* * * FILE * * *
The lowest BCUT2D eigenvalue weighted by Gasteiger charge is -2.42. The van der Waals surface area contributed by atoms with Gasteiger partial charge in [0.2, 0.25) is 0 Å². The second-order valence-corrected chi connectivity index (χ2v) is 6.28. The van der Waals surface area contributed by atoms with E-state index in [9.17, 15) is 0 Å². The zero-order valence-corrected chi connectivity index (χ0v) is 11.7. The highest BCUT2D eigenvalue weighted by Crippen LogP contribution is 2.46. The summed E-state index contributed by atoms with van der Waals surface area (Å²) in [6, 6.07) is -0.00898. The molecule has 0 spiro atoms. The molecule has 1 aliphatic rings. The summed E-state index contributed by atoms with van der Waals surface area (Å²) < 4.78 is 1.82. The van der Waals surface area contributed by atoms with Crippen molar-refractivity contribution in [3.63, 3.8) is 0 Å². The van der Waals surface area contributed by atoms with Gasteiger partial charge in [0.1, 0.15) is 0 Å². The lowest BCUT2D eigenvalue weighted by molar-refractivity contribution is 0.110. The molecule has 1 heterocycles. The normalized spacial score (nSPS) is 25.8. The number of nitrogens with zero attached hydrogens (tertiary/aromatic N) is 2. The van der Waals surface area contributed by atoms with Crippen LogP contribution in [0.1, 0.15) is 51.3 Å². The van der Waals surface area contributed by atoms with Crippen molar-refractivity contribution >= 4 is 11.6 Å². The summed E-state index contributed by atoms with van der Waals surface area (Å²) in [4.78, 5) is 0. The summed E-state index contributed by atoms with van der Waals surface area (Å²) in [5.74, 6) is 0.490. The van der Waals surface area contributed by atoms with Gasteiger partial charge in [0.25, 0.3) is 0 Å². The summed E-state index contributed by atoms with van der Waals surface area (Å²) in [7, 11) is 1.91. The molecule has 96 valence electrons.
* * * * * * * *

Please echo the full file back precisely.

The lowest BCUT2D eigenvalue weighted by Gasteiger charge is -2.42. The van der Waals surface area contributed by atoms with Gasteiger partial charge in [0.2, 0.25) is 0 Å². The second-order valence-corrected chi connectivity index (χ2v) is 6.28. The van der Waals surface area contributed by atoms with E-state index in [9.17, 15) is 0 Å². The zero-order valence-corrected chi connectivity index (χ0v) is 11.7. The highest BCUT2D eigenvalue weighted by Crippen LogP contribution is 2.46. The summed E-state index contributed by atoms with van der Waals surface area (Å²) in [6, 6.07) is -0.00898. The molecule has 0 spiro atoms. The molecule has 1 aliphatic rings. The summed E-state index contributed by atoms with van der Waals surface area (Å²) < 4.78 is 1.82. The van der Waals surface area contributed by atoms with Crippen molar-refractivity contribution in [3.63, 3.8) is 0 Å². The van der Waals surface area contributed by atoms with Gasteiger partial charge in [0.1, 0.15) is 0 Å². The lowest BCUT2D eigenvalue weighted by molar-refractivity contribution is 0.110. The molecule has 1 heterocycles. The normalized spacial score (nSPS) is 25.8. The number of nitrogens with zero attached hydrogens (tertiary/aromatic N) is 2. The van der Waals surface area contributed by atoms with Crippen LogP contribution in [0.1, 0.15) is 51.3 Å². The van der Waals surface area contributed by atoms with Crippen molar-refractivity contribution >= 4 is 11.6 Å². The summed E-state index contributed by atoms with van der Waals surface area (Å²) in [4.78, 5) is 0. The summed E-state index contributed by atoms with van der Waals surface area (Å²) in [5.74, 6) is 0.490. The van der Waals surface area contributed by atoms with Gasteiger partial charge in [0.25, 0.3) is 0 Å². The summed E-state index contributed by atoms with van der Waals surface area (Å²) in [7, 11) is 1.91. The molecule has 96 valence electrons.